Dish Network CEO Joe Clayton says that ABC, CBS, Fox, and NBC shouldn’t have a problem with his company’s just-announced PrimeTime Anytime DVR feature that automatically records the networks’ primetime shows, holds them for a week, and also streams them on-demand to computers, tablets and other mobile devices. But he doesn’t know. “I haven’t personally talked to every single one of them, but I’m sure they’re aware of it,” he says. He adds that Dish shouldn’t have to worry that it’s treading on their right to license TV Everywhere rights, or look-back VOD service to cable operators and online destinations such as Hulu. “This is no different than an opt-in for any DVR,” he says. I’m told that lawyers for the networks are reviewing the Dish service to see whether there’s a problem.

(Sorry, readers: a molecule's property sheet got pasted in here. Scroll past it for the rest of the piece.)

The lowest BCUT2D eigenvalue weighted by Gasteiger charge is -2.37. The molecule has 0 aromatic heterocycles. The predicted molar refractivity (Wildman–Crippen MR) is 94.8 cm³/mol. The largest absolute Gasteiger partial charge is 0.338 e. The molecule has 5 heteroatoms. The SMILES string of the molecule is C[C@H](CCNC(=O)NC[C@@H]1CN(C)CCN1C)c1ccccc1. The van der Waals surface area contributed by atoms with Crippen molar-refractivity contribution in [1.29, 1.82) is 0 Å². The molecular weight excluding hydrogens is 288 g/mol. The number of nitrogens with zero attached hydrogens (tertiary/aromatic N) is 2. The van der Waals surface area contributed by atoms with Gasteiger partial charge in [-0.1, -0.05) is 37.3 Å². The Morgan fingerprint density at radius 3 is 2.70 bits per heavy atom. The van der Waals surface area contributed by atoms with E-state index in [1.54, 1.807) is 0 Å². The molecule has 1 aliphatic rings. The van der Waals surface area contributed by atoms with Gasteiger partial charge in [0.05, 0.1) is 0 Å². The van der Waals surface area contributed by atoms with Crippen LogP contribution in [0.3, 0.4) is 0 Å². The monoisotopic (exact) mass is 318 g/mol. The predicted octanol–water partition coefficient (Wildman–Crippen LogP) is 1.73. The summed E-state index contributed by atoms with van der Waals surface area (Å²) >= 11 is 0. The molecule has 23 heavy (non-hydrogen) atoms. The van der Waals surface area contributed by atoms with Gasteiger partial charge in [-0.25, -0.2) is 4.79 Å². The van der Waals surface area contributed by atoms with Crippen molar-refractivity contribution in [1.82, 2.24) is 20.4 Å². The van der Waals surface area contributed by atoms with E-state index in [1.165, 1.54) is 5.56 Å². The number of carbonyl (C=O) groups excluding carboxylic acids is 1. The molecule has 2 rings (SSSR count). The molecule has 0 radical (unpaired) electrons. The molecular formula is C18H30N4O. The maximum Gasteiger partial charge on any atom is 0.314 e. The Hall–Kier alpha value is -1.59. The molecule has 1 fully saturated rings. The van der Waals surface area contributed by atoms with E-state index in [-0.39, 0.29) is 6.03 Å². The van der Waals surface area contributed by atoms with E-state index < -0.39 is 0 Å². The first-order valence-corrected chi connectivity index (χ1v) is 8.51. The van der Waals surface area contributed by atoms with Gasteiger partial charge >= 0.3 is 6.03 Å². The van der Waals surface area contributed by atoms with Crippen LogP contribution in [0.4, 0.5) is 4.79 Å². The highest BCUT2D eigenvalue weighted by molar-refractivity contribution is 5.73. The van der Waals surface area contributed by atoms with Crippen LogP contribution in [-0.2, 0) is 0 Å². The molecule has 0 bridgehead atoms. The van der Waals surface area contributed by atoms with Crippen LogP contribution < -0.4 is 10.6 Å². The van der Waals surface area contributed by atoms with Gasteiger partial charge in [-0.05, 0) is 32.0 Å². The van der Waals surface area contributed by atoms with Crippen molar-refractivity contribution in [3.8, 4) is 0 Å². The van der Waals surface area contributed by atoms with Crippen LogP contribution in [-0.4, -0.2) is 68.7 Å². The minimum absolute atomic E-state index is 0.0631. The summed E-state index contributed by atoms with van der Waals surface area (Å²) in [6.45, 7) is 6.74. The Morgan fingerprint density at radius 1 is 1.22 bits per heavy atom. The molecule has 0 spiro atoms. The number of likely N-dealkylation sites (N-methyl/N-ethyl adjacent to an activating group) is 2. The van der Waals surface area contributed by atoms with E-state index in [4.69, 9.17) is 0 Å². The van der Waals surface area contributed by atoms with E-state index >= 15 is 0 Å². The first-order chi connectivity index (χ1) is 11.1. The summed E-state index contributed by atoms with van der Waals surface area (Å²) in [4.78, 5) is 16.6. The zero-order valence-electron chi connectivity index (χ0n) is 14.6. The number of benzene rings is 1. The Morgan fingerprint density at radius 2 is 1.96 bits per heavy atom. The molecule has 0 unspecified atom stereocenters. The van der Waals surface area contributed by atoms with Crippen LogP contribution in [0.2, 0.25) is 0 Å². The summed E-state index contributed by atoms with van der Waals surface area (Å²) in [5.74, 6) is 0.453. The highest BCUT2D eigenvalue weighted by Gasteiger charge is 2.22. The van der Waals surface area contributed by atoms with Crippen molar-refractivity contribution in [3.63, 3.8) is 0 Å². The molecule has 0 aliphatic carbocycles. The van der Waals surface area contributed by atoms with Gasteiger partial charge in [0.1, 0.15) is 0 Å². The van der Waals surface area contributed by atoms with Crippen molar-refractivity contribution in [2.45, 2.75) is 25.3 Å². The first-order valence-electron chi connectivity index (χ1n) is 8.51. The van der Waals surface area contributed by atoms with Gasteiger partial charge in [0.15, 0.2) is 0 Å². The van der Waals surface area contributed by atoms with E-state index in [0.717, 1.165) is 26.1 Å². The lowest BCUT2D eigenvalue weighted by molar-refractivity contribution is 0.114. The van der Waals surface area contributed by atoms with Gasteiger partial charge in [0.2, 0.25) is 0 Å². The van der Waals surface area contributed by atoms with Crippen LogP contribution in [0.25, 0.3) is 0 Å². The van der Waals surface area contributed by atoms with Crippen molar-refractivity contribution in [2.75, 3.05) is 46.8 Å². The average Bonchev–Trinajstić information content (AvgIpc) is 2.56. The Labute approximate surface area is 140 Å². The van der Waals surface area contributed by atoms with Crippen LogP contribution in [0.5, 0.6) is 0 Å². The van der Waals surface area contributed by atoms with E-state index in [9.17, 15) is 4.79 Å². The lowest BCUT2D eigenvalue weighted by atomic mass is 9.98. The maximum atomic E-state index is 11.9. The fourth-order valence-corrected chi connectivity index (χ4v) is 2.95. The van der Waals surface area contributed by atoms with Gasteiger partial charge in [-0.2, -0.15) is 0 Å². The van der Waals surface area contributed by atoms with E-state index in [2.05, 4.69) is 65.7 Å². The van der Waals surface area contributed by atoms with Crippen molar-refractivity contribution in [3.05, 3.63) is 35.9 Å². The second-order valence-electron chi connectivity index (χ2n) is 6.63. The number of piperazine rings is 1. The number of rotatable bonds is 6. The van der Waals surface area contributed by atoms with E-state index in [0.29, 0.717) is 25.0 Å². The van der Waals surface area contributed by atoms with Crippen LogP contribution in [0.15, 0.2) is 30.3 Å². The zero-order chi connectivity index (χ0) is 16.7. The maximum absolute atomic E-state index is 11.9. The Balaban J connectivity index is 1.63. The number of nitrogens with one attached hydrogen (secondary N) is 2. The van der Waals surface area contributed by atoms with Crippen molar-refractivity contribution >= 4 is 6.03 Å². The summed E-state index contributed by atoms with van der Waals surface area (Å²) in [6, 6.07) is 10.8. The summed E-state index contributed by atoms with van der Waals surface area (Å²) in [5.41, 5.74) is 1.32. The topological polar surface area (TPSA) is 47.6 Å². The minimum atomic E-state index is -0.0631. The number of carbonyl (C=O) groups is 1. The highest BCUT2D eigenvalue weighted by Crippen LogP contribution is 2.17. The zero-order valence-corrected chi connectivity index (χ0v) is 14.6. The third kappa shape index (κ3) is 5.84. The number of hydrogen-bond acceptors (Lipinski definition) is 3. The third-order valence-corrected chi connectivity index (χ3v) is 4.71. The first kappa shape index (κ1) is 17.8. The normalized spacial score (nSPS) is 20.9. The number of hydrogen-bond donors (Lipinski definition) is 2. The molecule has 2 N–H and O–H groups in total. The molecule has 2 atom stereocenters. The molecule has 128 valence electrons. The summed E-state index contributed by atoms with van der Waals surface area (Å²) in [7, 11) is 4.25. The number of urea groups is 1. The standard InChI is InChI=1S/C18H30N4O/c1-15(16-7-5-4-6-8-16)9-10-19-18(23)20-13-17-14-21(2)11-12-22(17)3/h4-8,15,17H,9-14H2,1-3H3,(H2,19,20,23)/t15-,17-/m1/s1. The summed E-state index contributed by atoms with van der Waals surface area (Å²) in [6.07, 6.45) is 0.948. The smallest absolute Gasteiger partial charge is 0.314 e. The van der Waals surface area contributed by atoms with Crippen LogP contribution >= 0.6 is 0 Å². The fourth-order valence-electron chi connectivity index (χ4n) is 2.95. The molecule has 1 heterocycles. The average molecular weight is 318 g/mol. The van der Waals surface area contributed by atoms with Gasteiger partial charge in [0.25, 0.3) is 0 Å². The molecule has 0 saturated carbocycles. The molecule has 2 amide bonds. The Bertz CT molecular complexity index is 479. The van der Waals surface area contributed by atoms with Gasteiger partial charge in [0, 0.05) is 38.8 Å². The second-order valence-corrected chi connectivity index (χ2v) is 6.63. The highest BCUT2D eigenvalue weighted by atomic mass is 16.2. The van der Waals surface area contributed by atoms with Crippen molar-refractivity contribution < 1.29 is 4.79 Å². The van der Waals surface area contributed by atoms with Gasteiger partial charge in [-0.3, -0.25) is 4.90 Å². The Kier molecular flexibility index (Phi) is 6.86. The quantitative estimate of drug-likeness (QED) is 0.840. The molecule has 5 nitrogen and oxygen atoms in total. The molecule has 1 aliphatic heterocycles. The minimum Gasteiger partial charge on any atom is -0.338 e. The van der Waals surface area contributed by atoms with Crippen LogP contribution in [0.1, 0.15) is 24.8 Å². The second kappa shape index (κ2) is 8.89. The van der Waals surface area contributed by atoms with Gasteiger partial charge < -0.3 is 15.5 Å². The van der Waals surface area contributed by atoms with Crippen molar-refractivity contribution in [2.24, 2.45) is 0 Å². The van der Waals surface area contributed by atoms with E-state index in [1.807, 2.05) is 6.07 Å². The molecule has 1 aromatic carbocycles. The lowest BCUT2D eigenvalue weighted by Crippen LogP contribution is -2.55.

Clayton was in a buoyant mood, though, as he officially disclosed the news that had already leaked about his company’s powerful new DVR product — called Hopper — and Dish’s corporate makeover. In one of several announcements, the company says that it has a deal with HBO that makes Dish the first pay TV provider to offer the channel’s HBO GO on demand service to TV sets — not just mobile devices. People who don’t have broadband connections can have the shows delivered via satellite and stored on their DVRs. Dish also announced a plan to provide 12 megabit per second broadband service via satellite, primarily for underserved rural communities, for about $80 a month. The company beefed up its $10 a month Blockbuster Movie Pass streaming video service — now renamed Blockbuster@Home — with kids shows from Vivendi Entertainment, Cookie Jar, Lionsgate Films and Scholastic Media. And Dish expanded licensing arrangements to offer Spanish-language programming from Univision and music channels from Sirius XM. “The Dish brand will get back to growing in 2012,” Clayton says. “Today is a new dawn for Dish. We are relaunching our company.”